Climate Informatics for the Water Energy Food Nexus: A System Dynamics Perspective on Dairy Farm Operations
Here, we model and simulate the farm-level dairy operations of a single dairy farm by introducing informatics-driven precision measurements of water, energy, food, and carbon emissions in a system dynamics framework. We analyze the simulated trajectories for energy, water, and waste ﬂuxes under diﬀerent interventive scenarios to identify actions that enhance productivity and minimize environmental impact. The model is constructed based on data gathered from two dairy farms located in rural Punjab, Pakistan. The farms have a livestock capacity of 300 and 134 animals respectively, with data related to water, energy, food, and climate gathered over a duration of two years. The model itself also helps in unravelling the complex interactions among water-energy-food ﬂows along with their coupling to land-climate interactions in context of the dairy farm operations.
Beyond the climate change adaptation measures extracted from this study, the system dynamics model that we constructed, can help develop economic tools that leverage the advantages of water/climate informatics driven data services and decisions under large variabilities to devise sound agricultural policy. We ﬁnd that shifting to a more eﬃcient irrigation technology not only reduces the environmental footprint through less pumping of groundwater but also results in consumption of less energy as compared to the business-as-usual scenario. If we increase irrigation eﬃciency by 35%, moving from ﬂood irrigation, 367 million liters of irrigation water (68.38% of total) can be saved from 46.5-acre land area in one year. Furthermore, there are 912 liters of water, 0.65 kWh energy and 2.15 kg CO2-equivalent behind one litre of milk production.
Moreover, we ﬁnd that the slurry produced by 134 cows can generate 383.3 Nm3 biogas annually having 55% methane content which is enough to fulﬁl the energy requirements of the farm if diverted to a bio-gas generator. This not only saves operational costs by eliminating dependency on the grid but also prevents emissions that are generated by dumping the slurry in nearby landﬁlls or dumps. Results show that for the considered farm, 3,354-ton fodder produced in a year from 46.5-acre land area assigned to 134 cows have 2,620-ton fodder surplus which is enough to accommodate 478 more dairy cows. Hence, managing crops in the cultivated land-area not only fulﬁlls the fodder requirements for the farm animals but also results in production of excess fodder which can be sold to generate economic surplus. We also found that, besides milk, the main product of a dairy farm, fodder surplus produced, and electricity surplus produced add a revenue which have more than 50% value of milk revenue. The simulated results may be used to uncover structural changes in dairy-farm operations which improve the economic structure of the farm while remaining within the thresholds deﬁned by Sustainable Development Goals (SDG) 3, 7 and 13 set by the United Nations.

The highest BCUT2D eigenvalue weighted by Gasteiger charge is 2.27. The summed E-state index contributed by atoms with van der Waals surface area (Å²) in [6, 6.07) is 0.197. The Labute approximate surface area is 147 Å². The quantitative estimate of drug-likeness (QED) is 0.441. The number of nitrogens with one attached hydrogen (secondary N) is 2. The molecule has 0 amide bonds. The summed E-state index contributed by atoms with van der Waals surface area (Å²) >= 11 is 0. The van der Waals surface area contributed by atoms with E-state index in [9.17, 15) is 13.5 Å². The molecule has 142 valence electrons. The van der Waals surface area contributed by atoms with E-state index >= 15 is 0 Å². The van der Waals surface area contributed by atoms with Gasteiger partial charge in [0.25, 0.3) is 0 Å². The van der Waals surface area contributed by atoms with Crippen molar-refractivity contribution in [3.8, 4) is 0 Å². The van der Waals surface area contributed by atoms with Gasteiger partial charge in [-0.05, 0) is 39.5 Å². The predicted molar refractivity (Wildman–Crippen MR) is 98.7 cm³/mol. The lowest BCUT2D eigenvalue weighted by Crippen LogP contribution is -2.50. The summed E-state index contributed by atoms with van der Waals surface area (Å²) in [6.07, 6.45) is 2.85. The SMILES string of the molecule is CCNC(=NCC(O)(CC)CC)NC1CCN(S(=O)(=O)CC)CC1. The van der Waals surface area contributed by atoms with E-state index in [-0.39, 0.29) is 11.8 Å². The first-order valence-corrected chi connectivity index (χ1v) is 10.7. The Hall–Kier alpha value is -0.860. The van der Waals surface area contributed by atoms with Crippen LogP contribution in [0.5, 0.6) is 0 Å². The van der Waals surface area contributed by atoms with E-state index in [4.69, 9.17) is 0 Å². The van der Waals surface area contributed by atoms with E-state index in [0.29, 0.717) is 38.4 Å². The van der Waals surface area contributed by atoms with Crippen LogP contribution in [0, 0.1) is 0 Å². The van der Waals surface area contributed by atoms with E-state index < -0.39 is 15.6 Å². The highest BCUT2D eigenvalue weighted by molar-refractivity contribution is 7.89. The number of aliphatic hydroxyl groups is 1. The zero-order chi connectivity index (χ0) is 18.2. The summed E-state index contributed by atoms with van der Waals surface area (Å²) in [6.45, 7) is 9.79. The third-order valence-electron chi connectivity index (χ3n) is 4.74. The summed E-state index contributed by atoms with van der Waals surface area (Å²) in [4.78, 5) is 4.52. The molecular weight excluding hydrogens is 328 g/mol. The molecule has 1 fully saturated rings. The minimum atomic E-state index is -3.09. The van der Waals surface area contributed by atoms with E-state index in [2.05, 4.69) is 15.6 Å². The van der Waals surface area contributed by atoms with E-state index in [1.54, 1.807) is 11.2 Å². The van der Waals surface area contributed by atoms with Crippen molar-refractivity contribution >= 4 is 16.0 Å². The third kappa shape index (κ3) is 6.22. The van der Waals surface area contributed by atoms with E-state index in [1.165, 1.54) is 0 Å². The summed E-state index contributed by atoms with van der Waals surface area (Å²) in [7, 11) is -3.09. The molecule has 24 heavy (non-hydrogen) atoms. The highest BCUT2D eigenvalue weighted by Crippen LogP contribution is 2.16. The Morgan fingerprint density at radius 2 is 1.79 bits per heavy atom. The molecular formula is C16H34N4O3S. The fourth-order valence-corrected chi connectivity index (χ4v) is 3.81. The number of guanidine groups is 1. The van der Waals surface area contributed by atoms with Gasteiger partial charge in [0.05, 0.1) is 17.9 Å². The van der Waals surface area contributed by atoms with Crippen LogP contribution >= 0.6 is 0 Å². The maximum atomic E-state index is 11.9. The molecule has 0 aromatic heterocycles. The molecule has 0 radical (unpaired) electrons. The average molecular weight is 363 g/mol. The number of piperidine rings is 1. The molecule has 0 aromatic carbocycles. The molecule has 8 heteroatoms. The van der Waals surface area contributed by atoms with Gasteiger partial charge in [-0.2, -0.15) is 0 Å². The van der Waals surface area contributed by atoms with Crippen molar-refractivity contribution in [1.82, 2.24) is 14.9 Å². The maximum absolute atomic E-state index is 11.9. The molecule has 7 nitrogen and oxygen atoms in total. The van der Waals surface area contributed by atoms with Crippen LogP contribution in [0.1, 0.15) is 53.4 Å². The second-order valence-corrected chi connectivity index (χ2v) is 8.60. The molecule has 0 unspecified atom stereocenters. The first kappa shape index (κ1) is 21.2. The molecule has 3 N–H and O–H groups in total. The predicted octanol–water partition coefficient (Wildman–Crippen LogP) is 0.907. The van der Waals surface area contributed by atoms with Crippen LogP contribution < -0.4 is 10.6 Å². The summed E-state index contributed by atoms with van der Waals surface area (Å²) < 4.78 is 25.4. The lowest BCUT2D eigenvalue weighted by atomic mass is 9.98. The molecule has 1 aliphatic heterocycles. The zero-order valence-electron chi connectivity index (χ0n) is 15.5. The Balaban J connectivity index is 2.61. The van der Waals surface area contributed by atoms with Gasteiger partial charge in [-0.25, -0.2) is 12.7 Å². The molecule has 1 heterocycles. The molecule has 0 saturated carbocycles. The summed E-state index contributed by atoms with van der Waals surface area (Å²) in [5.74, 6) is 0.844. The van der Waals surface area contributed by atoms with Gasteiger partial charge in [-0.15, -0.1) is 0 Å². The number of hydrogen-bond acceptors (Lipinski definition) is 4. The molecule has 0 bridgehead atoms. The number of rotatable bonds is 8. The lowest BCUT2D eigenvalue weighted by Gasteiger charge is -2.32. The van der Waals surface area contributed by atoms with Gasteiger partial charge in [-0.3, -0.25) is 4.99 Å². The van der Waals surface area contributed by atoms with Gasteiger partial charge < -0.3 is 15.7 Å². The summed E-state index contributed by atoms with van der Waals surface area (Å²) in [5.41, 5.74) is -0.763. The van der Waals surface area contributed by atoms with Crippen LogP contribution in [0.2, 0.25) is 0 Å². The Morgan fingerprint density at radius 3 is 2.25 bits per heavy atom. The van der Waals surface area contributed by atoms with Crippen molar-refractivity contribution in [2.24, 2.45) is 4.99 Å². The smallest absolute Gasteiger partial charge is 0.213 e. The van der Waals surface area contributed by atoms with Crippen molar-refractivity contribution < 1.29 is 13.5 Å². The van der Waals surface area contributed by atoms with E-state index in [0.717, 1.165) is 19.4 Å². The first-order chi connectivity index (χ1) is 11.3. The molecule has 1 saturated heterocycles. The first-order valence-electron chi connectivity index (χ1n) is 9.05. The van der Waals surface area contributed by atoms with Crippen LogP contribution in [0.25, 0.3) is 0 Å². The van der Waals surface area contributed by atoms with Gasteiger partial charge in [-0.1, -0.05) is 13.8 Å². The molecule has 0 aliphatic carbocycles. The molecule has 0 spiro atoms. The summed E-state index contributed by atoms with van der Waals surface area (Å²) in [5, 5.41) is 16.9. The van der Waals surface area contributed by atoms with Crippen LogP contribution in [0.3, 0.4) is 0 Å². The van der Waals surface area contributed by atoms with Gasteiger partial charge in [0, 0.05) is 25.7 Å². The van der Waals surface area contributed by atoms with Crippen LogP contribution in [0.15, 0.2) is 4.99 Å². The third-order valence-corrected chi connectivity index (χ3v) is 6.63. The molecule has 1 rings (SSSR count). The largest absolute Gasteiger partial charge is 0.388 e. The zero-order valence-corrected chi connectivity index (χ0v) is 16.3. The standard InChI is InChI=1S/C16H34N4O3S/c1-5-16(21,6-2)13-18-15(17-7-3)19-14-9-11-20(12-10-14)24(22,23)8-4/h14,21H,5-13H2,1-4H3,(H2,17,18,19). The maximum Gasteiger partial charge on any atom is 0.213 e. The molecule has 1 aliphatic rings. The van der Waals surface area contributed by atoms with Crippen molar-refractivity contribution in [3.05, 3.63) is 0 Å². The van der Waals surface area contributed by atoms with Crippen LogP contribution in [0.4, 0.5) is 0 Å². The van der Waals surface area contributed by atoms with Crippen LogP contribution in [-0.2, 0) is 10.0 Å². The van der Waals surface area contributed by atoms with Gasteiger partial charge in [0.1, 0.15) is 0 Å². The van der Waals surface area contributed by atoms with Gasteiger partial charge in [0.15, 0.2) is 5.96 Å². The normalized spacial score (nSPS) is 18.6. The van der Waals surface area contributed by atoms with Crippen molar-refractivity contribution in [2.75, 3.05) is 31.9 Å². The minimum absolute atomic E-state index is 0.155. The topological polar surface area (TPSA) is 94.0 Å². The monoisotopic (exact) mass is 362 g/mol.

Muhammad Farooq from MS Electrical Engineering will be presenting his thesis defense on the topic of Climate Informatics for the Water Energy Food Nexus: A System Dynamics Perspective on Dairy Farm Operations on Tuesday, January 26th, 2021 at 2:30pm. This is the second stage of his thesis.
His thesis will be evaluated by the following Evaluation Committee:
- Supervisor: Dr. Abubakr Muhammad
- Co-supervisor: Dr. Talha Manzoor
- Evaluator: Dr. Naveed Ul Hassan
- Evaluator: Dr. Nauman Zafar Butt